Limited potential for mosquito transmission of genetically engineered, live-attenuated Venezuelan equine encephalitis virus vaccine candidates.

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  • 1 Virology Division, U.S. Army Medical Research Institute of Infectious Diseases, Fort Detrick, Frederick, Maryland 21702-5011, USA.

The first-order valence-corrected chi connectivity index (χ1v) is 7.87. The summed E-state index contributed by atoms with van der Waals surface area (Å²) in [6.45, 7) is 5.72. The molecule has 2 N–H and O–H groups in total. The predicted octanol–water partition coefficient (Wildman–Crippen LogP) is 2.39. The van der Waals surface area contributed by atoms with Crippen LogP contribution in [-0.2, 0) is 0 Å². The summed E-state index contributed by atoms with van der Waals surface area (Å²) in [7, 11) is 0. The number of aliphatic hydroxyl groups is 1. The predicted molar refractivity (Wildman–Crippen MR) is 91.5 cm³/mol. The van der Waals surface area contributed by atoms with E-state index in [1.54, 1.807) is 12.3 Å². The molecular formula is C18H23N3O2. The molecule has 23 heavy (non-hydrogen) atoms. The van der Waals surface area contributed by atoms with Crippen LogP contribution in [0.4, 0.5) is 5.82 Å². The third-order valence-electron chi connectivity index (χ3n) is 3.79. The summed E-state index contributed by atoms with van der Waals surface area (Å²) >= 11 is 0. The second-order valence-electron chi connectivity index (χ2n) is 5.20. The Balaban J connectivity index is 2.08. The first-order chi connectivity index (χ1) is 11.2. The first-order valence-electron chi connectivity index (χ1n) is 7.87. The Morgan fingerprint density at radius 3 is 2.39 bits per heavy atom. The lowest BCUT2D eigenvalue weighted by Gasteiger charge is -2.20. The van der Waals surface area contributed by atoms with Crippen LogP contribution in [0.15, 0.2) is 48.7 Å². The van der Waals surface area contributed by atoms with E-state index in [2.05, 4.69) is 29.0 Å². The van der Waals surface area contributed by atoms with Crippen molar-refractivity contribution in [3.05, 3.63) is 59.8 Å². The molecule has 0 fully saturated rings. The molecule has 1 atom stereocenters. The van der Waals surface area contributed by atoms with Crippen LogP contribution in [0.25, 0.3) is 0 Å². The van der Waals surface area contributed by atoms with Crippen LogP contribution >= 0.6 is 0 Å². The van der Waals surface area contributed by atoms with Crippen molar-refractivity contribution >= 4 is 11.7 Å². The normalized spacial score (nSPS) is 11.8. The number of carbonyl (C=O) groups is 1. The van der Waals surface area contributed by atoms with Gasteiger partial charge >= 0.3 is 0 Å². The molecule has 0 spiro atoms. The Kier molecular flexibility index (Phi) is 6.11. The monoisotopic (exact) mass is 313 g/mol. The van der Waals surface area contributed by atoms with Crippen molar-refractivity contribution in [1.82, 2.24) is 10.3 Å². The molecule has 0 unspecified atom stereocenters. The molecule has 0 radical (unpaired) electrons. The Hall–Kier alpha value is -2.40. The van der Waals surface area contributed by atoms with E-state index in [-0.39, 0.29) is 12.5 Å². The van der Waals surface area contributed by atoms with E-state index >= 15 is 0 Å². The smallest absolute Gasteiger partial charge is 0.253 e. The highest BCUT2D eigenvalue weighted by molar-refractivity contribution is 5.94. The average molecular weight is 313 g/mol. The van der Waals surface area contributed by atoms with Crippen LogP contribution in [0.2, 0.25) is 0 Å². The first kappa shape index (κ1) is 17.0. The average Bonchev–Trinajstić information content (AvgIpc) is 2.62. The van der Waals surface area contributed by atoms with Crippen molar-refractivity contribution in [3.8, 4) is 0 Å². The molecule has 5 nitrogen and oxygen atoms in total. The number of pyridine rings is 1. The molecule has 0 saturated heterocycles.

In an attempt to improve the current live-attenuated vaccine (TC-83) for Venezuelan equine encephalitis (VEE), specific mutations associated with attenuation of VEE virus in rodent models were identified. These mutations were inserted into full-length cDNA clones of the Trinidad donkey strain of VEE virus by site-directed mutagenesis, and isogenic virus strains with these mutations were recovered after transfection of baby hamster kidney cells with infectious RNA. We evaluated 10 of these strains for their ability to replicate in and be transmitted by Aedes taeniorhynchus, a natural vector of epizootic VEE virus. Two vaccine candidates, one containing a deletion of the PE2 furin cleavage site, the other a combination of three separate point mutations in the E2 glycoprotein, replicated in mosquitoes and were transmitted to hamsters significantly less efficiently than was either parental (wild type) VEE virus or TC-83 virus. Although the attenuated strains were transmitted to hamsters by mosquitoes, after intrathoracic inoculation, there was no evidence of reversion to a virulent phenotype. The mutations that resulted in less efficient replication in, or transmission by, mosquitoes should enhance vaccine safety and reduce the possibility of environmental spread to unintentional hosts.